Australian and New Zealand Health Ministers have failed to agree to allow fresh fruit juice with no added sugar to score up to five on the Health Star Rating (HSR) system.
The ABC has reported that last Friday’s Ministerial Forum on Food Regulation voted down a proposal by Federal Agriculture Minister David Littleproud that fresh fruit and vegetable juice with no added sugar should receive an automatic HSR rating of four stars.
Details of the vote are not known, but the ABC quoted Mr Littleproud as saying the position was supported by the Commonwealth and the horticulture industry.
“This was it; this was my second crack at it,” Mr Littleproud said.
“I had a go in July and got rolled and then rolled again,” he said. “It would appear that our bureaucrats are working off some other scientific sheet than what reality is.”
In its final communique, the forum noted that “the federal Department of Health will provide further advice in relation to adjusting the HSR calculator for 100 percent fruit and vegetable juice (no added sugar) for discussion at the next meeting to be held in February 2021”.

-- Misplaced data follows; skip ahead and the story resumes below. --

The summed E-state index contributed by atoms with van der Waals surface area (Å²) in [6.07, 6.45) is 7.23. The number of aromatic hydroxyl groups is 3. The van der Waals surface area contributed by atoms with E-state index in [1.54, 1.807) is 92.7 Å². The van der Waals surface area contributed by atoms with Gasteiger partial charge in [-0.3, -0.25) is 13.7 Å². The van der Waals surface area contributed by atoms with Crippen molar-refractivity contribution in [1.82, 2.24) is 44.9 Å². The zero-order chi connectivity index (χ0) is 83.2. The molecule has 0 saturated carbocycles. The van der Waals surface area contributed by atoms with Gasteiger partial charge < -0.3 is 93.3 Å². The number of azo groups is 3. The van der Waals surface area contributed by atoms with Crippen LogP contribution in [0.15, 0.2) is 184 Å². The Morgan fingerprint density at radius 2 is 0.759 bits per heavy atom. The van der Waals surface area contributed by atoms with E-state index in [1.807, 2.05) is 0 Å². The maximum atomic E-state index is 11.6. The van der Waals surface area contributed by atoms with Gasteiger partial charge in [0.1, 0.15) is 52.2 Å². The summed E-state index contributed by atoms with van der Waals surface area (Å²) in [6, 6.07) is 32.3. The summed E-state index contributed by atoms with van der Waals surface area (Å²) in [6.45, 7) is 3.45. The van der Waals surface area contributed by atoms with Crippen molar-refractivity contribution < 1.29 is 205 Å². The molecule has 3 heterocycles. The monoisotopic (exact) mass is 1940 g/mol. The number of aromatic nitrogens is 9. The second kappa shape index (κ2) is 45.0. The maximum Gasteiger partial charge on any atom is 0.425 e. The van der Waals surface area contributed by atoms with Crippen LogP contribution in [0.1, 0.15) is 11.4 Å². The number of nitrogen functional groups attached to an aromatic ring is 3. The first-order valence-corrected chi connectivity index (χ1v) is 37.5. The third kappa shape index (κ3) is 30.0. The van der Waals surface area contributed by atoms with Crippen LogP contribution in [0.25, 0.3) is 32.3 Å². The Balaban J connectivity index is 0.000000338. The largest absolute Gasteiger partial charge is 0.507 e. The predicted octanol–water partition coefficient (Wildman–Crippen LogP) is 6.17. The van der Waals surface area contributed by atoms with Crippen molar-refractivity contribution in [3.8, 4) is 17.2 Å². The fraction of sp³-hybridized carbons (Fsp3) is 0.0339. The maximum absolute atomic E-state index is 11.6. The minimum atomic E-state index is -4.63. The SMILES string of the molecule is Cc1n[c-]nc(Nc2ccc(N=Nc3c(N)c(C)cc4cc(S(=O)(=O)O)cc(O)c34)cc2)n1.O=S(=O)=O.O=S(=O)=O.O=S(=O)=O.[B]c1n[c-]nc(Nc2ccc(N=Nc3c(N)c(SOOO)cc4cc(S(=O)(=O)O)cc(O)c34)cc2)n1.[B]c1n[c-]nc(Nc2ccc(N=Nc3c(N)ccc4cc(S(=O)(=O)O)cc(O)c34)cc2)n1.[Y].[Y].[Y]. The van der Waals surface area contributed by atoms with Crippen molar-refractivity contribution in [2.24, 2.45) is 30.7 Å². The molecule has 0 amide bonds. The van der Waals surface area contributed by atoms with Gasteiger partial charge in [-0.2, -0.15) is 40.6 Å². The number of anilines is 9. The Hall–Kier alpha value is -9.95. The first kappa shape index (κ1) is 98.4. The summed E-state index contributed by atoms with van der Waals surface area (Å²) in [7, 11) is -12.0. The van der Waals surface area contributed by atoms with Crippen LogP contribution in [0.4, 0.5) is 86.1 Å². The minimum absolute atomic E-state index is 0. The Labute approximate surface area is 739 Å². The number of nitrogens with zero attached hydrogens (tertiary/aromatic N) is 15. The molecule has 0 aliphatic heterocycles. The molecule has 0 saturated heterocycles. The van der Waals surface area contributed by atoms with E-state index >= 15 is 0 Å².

Last year’s five-year review of the HSR system controversially recommended that 100 percent no-added-sugar fruit and vegetable juices receive HSRs of between 2.5 and 4 – a significant change for many juices which then received HSRs of 5.
The review also recommended that diet soft drinks and iced teas (among other beverages) receive a 2.5 HSR.
Citrus Australia chief executive Nathan Hancock told the ABC he was disappointed with the decision.
“It sends a really poor message to our consumers, who, let’s face it, need to have more fruit and vegetables,” he said.
“Being told that diet soda is better for them than a juice product, we think, is confusing.
“Ministers across the country were given the opportunity to review the information that we provided them on the health benefits of natural juices, and unfortunately states like Queensland let us down.”